Gameiro et al. mentioned comparative effect of VWC and assisted PFM training (APFMT) in the treatment of UI in women and found no difference between the groups treated with VWC and APFMT.[13] A study conducted on vaginal cone for postmenopausal women with SUI by Pereira et al. also found similar positive results for treatment with the vaginal cone and PFM training for urinary leakage.[14]

In the present study, we compared the effect of vaginal cones and perineometer with biofeedback display and Kegel exercises and found a significant improvement in the group treated with vaginal cones and perineometer.[15]


  Conclusion Top


The present study concluded that a combined effect of vaginal cones and perineometer with biofeedback device showed a more significant result than PFM strength training (Kegel exercise).

Financial support and sponsorship

The source of funding was provided by R and D office, research house, Datta Meghe Institute of Medical Sciences with ref no. DMIMS (DU)/R and D/2018-19 issued on April 17, 2018.

Conflicts of interest

There are no conflicts of interest.



 
  References Top

1.
Bø K, Talseth T, Holme I. Single blind, randomised controlled trial of pelvic floor exercises, electrical stimulation, vaginal cones, and no treatment in management of genuine stress incontinence in women. BMJ 1999;318:487-93.  Back to cited text no. 1
    
2.
Glazer HI, Laine CD. Pelvic floor muscle biofeedback in the treatment of urinary incontinence: a literature review. Appl Psychophysiol Biofeedback 2006;31:187-201.  Back to cited text no. 2
    
3.
Bradway C. Treating Women's Incontinence: A Review of the Literature and Recommendations for Practice. The Internet Journal of Advanced Nursing Practice. 1997;2:8.  Back to cited text no. 3
    
4.
Nitti VW. The prevalence of urinary incontinence. Rev Urol 2001;3 Suppl 1:S2-6.  Back to cited text no. 4
    
5.
Perry SI. Prevalence of urinary incontinence: A review of the literature. In: Laycock J, Haslam J, editors. Therapeutic Management of Incontinence and Pelvic Pain. London: Springer; 2002. p. 3-5. Available from: http://link.springer.com/10.1007/978-1-4471-3715-3_1. [Last accessed on 2019 Aug 12].  Back to cited text no. 5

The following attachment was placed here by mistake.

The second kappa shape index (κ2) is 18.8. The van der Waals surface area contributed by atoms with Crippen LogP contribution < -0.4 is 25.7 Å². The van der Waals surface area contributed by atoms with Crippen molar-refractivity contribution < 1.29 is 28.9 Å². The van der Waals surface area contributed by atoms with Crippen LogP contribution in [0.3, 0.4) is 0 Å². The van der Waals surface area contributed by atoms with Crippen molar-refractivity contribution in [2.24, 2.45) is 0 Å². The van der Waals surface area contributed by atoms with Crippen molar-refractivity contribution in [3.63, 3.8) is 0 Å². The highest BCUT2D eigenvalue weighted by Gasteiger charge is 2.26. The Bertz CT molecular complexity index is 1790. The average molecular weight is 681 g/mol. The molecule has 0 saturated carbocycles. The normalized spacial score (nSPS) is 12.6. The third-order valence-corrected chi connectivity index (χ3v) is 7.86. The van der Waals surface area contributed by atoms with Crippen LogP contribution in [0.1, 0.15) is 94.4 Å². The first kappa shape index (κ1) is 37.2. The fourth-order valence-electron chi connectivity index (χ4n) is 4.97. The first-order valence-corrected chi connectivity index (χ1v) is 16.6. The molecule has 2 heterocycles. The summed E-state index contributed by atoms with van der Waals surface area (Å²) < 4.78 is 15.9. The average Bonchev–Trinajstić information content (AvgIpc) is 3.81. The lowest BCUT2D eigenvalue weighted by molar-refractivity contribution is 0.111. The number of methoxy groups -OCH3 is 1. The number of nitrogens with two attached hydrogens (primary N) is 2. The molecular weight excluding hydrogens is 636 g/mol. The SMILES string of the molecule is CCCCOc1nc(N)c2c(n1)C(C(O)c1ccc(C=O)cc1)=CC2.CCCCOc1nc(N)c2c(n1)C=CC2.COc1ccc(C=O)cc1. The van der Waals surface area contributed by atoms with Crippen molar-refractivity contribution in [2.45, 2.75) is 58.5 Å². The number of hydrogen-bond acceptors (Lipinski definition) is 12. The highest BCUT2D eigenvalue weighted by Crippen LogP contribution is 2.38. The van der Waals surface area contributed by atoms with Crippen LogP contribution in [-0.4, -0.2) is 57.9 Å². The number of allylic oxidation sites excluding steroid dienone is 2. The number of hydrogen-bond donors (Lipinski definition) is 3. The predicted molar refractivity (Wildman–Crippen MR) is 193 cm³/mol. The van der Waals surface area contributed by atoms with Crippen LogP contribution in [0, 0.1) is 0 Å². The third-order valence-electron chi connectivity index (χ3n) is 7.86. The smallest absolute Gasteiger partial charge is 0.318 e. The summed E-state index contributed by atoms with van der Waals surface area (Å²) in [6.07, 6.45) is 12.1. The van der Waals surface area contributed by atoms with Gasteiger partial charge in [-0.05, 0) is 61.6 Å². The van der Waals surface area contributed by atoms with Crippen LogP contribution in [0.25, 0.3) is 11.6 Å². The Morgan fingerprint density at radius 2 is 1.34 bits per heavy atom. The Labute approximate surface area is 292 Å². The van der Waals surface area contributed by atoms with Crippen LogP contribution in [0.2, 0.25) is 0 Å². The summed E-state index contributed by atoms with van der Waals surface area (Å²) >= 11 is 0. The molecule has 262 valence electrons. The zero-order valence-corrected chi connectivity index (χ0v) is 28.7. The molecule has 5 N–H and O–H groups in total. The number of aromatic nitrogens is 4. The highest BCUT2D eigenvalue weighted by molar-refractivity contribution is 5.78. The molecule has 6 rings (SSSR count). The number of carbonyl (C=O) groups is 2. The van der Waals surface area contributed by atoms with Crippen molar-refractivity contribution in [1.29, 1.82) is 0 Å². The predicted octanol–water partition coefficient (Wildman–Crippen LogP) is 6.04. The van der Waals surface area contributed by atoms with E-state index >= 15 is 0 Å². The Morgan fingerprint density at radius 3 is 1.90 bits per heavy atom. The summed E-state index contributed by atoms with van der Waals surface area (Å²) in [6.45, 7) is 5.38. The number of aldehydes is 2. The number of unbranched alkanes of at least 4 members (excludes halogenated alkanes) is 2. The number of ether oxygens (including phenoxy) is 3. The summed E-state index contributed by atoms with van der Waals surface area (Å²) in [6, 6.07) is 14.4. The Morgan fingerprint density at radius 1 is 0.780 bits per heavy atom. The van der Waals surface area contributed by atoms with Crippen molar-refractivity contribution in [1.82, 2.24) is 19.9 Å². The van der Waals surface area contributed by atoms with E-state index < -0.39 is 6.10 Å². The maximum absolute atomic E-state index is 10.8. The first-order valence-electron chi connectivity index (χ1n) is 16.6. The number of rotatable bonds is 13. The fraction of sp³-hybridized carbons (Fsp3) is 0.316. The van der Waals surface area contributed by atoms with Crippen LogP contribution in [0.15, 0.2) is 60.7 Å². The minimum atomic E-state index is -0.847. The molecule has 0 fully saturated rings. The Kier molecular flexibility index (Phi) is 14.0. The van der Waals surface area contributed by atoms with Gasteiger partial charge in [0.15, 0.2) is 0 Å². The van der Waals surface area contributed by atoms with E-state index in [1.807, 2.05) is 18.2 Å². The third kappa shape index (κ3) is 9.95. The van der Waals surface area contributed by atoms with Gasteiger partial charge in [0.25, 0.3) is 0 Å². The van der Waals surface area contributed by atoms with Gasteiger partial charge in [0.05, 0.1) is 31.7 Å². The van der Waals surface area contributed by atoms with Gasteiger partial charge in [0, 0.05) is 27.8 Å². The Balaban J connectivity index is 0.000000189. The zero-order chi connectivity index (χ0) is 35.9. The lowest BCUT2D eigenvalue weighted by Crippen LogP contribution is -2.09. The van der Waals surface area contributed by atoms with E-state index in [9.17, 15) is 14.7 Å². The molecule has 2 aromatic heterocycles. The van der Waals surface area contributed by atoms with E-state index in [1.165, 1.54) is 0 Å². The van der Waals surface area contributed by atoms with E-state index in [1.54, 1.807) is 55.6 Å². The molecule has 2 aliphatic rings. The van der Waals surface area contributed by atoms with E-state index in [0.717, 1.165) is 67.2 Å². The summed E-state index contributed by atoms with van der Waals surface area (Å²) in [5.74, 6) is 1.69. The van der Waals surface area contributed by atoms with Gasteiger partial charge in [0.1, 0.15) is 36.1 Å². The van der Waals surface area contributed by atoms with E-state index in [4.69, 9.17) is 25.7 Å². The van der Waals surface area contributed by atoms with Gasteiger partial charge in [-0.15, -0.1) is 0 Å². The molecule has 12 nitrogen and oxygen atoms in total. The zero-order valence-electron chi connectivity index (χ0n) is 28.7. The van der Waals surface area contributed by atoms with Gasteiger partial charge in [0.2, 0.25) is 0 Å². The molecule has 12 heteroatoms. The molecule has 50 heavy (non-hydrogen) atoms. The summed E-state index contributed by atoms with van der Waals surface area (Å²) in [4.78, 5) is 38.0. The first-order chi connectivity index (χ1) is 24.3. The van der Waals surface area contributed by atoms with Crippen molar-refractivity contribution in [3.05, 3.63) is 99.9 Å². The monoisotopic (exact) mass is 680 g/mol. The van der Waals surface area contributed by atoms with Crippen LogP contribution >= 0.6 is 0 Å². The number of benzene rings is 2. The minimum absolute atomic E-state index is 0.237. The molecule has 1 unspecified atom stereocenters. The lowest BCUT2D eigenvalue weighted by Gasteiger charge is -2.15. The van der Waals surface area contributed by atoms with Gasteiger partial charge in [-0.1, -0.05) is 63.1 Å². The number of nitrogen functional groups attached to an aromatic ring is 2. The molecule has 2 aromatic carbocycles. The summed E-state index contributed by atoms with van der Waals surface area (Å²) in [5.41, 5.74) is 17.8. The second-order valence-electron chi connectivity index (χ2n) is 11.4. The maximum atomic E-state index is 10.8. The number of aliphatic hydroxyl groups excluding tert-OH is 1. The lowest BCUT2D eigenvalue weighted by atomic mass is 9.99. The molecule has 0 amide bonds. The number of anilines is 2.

6.
Sagdeo MM, Arora D. Menopausal symptoms: A comparative study in rural and Urban Women. J.K. Sciences; 2011;13:4.  Back to cited text no. 6
    
7.
Goyal A, Mishra N, Dwivedi S. A comparative study of morbidity pattern among rural and urban postmenopausal women of Allahabad, Uttar Pradesh, India. Int J Res Med Sci 2017;5:670.  Back to cited text no. 7
    
8.
Jadhav A, Bavaskar Y. An epidemiological study of the perimenopausal and menopausal health problems in women living in an urban area of Mumbai, Maharashtra. Int J Community Med Public Health 2017;4:3088.  Back to cited text no. 8
    
9.
Parmar LD, Patel BB. Effect of vaginal cone on pelvic floor muscle strength.8:8.  Back to cited text no. 9
    
10.
Capelini MV, Riccetto CL, Dambros M, Tamanini JT, Herrmann V, Muller V. Pelvic floor exercises with biofeedback for stress urinary incontinence. Int Braz J Urol 2006;32:462-8.  Back to cited text no. 10
    
11.
Ganapathy T. Impact of urinary incontinence on quality of life among rural women. Muller J Med Sci Res 2018;9:71.  Back to cited text no. 11
  [Full text]  
12.
Gandhe S, Ganvir S. Perineometer as a strength assessment & training tool for pelvic floor muscles in stress urinary incontinent elderly women; Indian Journal of Basic and Applied Medical Research 2016;5:406-10.  Back to cited text no. 12
    
13.
Gameiro MO, Moreira EH, Gameiro FO, Moreno JC, Padovani CR, Amaro JL. Vaginal weight cone versus assisted pelvic floor muscle training in the treatment of female urinary incontinence. A prospective, single-blind, randomized trial. Int Urogynecol J 2010;21:395-9.  Back to cited text no. 13
    
14.
Pereira VS, de Melo MV, Correia GN, Driusso P. Vaginal cone for postmenopausal women with stress urinary incontinence: Randomized, controlled trial. Climacteric 2012;15:45-51.  Back to cited text no. 14
    
15.
Gaidhane A, Sinha A, Khatib M, Simkhada P, Behere P, Saxena D, et al. A Systematic Review on Effect of Electronic Media on Diet, Exercise, and Sexual Activity among Adolescents. Indian J Community Med 2018;43:S56–65. Available from: https://doi.org/10.4103/ijcm.IJCM_143_18. [Last accessed on 2019 Oct 07].  Back to cited text no. 15
    



 
 
    Tables

  [Table 1], [Table 2], [Table 3], [Table 4], [Table 5], [Table 6], [Table 7]